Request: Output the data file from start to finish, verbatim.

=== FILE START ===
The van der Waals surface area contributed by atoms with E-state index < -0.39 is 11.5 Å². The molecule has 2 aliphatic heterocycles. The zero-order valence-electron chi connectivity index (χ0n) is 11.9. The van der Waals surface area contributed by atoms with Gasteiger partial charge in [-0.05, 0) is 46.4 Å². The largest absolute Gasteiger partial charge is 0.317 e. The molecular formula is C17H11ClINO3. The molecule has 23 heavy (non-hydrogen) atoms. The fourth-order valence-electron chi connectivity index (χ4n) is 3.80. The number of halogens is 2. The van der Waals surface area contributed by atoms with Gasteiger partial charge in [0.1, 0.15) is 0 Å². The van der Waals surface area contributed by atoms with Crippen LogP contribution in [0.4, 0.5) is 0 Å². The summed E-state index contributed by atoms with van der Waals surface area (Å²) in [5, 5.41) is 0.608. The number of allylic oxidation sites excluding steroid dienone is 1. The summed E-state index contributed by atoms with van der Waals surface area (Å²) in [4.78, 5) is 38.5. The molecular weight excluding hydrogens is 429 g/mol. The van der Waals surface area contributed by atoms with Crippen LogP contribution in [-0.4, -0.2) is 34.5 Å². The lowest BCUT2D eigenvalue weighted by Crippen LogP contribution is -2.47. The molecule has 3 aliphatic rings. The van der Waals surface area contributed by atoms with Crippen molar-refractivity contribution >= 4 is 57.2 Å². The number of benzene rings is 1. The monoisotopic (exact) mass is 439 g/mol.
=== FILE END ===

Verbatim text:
The van der Waals surface area contributed by atoms with E-state index < -0.39 is 11.5 Å². The molecule has 2 aliphatic heterocycles. The zero-order valence-electron chi connectivity index (χ0n) is 11.9. The van der Waals surface area contributed by atoms with Gasteiger partial charge in [-0.05, 0) is 46.4 Å². The largest absolute Gasteiger partial charge is 0.317 e. The molecular formula is C17H11ClINO3. The molecule has 23 heavy (non-hydrogen) atoms. The fourth-order valence-electron chi connectivity index (χ4n) is 3.80. The number of halogens is 2. The van der Waals surface area contributed by atoms with Gasteiger partial charge in [0.1, 0.15) is 0 Å². The van der Waals surface area contributed by atoms with Crippen LogP contribution in [0.4, 0.5) is 0 Å². The summed E-state index contributed by atoms with van der Waals surface area (Å²) in [5, 5.41) is 0.608. The number of allylic oxidation sites excluding steroid dienone is 1. The summed E-state index contributed by atoms with van der Waals surface area (Å²) in [4.78, 5) is 38.5. The molecular weight excluding hydrogens is 429 g/mol. The van der Waals surface area contributed by atoms with Crippen LogP contribution in [-0.4, -0.2) is 34.5 Å². The lowest BCUT2D eigenvalue weighted by Crippen LogP contribution is -2.47. The molecule has 3 aliphatic rings. The van der Waals surface area contributed by atoms with Crippen molar-refractivity contribution >= 4 is 57.2 Å². The number of benzene rings is 1. The monoisotopic (exact) mass is 439 g/mol.